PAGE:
South Africa's Democratic Alliance, the country's main opposition party, has elected its first black leader. The move is seen as a major step to widen the party's appeal in a country deeply divided along racial lines.
The Democratic Alliance, long seen as a political party representing the country's middle class white population, elected 34-year-old Mmusi Maimane as party leader on Sunday after Helen Zille stood down after eight years in office.
Beginning his victory speech in his native Xhosa language, the newly elected Maimane told delegates he would fight for a fairer South African society with equal opportunities for all.
"We can transcend racial inequality, but this can only happen if every South African acknowledges the injustice of apartheid and if we all recognize that racial inequality of the past still remains with us today," Maimane told a cheering audience.
"Many young South Africans continue to be denied access to opportunities, just as their parents were during apartheid - this is what we must change if we are going to succeed as a nation," he added.
At the conclusion of his victory speech, Maimane thanked his wife, who is white, before receiving a standing ovation.
'Obama of Soweto'
Sunday's party room vote signaled "a milestone for the Democratic Alliance and South African politics," said an editorial in the Sunday Times newspaper.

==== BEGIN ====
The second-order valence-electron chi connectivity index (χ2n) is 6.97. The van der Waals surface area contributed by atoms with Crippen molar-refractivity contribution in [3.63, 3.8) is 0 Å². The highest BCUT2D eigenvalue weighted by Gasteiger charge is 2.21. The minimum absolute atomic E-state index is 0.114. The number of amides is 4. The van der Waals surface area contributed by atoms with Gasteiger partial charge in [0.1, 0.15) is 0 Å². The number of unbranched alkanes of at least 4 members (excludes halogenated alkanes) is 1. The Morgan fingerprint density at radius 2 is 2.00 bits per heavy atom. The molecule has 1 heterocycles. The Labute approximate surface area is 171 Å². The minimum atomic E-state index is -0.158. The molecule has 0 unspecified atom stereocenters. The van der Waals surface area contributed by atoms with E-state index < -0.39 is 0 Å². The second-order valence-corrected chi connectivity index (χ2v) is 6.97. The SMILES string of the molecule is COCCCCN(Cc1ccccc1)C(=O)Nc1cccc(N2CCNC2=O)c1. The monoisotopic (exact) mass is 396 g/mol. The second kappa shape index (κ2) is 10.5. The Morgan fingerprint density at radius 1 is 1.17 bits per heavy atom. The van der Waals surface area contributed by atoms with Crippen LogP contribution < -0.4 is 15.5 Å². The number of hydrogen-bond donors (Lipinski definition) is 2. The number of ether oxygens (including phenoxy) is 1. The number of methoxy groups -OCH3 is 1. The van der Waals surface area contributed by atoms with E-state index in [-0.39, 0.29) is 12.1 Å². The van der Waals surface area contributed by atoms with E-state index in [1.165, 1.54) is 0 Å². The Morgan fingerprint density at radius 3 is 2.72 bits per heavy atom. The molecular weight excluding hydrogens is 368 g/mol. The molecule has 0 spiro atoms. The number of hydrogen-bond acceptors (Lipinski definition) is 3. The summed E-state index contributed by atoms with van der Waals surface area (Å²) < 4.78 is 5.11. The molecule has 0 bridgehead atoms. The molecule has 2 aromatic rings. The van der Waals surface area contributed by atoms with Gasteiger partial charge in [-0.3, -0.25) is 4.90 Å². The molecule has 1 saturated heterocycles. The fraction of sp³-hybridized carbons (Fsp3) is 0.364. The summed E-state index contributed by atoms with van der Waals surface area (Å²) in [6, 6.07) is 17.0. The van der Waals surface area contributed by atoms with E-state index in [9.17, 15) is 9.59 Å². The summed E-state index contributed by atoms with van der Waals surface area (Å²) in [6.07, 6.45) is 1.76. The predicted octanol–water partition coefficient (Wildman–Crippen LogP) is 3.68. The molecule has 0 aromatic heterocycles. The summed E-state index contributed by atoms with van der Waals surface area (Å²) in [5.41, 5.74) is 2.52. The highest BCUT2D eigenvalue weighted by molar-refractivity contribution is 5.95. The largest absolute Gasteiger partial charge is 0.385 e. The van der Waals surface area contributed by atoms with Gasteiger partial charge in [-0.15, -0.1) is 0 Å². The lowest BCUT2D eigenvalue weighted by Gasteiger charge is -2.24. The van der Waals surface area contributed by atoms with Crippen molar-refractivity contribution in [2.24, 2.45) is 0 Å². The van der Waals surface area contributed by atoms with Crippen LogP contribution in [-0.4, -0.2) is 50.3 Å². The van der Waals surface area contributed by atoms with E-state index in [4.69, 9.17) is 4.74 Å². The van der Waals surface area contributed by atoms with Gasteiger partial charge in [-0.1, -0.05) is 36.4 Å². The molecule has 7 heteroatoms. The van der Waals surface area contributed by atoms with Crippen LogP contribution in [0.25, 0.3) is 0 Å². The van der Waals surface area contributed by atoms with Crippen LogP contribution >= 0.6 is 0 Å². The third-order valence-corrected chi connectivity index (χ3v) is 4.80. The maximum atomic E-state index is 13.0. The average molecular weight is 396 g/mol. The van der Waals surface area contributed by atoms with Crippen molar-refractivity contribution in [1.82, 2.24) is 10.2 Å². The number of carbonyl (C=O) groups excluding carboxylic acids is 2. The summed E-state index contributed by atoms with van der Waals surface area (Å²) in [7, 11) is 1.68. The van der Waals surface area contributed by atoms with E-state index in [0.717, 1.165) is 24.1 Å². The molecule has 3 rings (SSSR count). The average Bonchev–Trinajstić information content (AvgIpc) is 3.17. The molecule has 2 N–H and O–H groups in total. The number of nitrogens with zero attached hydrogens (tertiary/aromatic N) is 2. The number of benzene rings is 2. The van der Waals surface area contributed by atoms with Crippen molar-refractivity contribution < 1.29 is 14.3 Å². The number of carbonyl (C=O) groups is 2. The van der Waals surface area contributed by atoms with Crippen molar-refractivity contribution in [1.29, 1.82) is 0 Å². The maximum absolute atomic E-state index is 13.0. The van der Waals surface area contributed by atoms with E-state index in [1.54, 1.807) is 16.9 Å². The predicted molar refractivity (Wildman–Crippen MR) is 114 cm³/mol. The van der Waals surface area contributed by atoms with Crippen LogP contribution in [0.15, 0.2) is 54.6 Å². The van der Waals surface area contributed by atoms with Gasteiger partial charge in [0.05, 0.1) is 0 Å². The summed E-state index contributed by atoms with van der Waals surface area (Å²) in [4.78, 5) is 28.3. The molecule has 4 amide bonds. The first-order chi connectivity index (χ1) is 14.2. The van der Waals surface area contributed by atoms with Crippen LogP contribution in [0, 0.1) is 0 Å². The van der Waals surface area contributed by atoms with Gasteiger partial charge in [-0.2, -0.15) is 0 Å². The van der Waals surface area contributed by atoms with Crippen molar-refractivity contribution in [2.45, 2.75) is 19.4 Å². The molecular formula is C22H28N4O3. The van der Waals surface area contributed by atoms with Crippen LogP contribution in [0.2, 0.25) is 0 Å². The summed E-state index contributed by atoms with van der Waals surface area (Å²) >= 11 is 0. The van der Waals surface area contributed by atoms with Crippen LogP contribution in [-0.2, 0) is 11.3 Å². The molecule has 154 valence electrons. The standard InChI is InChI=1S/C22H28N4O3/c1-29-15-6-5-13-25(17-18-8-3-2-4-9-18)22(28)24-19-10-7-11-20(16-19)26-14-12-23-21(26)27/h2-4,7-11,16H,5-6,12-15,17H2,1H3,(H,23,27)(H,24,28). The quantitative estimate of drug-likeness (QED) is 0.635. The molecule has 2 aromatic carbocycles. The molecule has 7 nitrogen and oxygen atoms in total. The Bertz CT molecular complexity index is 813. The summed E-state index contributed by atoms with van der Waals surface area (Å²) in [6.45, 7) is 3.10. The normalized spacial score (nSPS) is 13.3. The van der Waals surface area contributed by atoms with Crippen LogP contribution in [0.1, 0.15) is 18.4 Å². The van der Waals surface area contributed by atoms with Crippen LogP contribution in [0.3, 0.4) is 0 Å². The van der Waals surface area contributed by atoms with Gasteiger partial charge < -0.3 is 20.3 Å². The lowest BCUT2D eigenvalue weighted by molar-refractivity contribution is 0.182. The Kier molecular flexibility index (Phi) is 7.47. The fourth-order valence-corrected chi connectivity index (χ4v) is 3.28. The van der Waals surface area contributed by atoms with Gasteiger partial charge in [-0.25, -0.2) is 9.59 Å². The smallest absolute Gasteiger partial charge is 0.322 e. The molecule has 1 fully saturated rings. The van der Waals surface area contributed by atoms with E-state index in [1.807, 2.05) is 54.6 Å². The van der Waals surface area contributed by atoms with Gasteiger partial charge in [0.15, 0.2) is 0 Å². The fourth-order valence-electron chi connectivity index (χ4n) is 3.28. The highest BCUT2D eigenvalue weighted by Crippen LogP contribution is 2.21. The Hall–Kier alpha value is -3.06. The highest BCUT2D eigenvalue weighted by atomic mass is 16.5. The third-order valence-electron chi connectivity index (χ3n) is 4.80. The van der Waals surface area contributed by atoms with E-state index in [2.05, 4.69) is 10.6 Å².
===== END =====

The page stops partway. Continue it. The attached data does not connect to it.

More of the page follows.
"For much of the past two decades, our political contest has been a black-versus-white affair, with the ANC seen as the part of the previously oppressed and the DA as a party of white interests," the editorial read.
Maimane grew up in Soweto, the heartland of the anti-apartheid resistance movement, but broke his family's ties to the African National Congress to join the Democratic Alliance in 2009.
Dubbed the "Obama of Soweto," a comparison Maimane has rejected, he was elected the party's parliamentary leader in 2014. He has often disagreed with ruling ANC lawmakers and President Jacob Zuma.
Some analysts said Maimane's election would not automatically attract the young urban working class voters it is aiming to attract.
"If it [the party] doesn't change anything, if it is still saying the same things and taking the same policy positions, then many black people will say, 'This is a white party led by a black person.'"
The Democratic Alliance took 22 percent of the vote in last year's national election, its best performance ever.
jlw/cmk (AFP, Reuters, AP)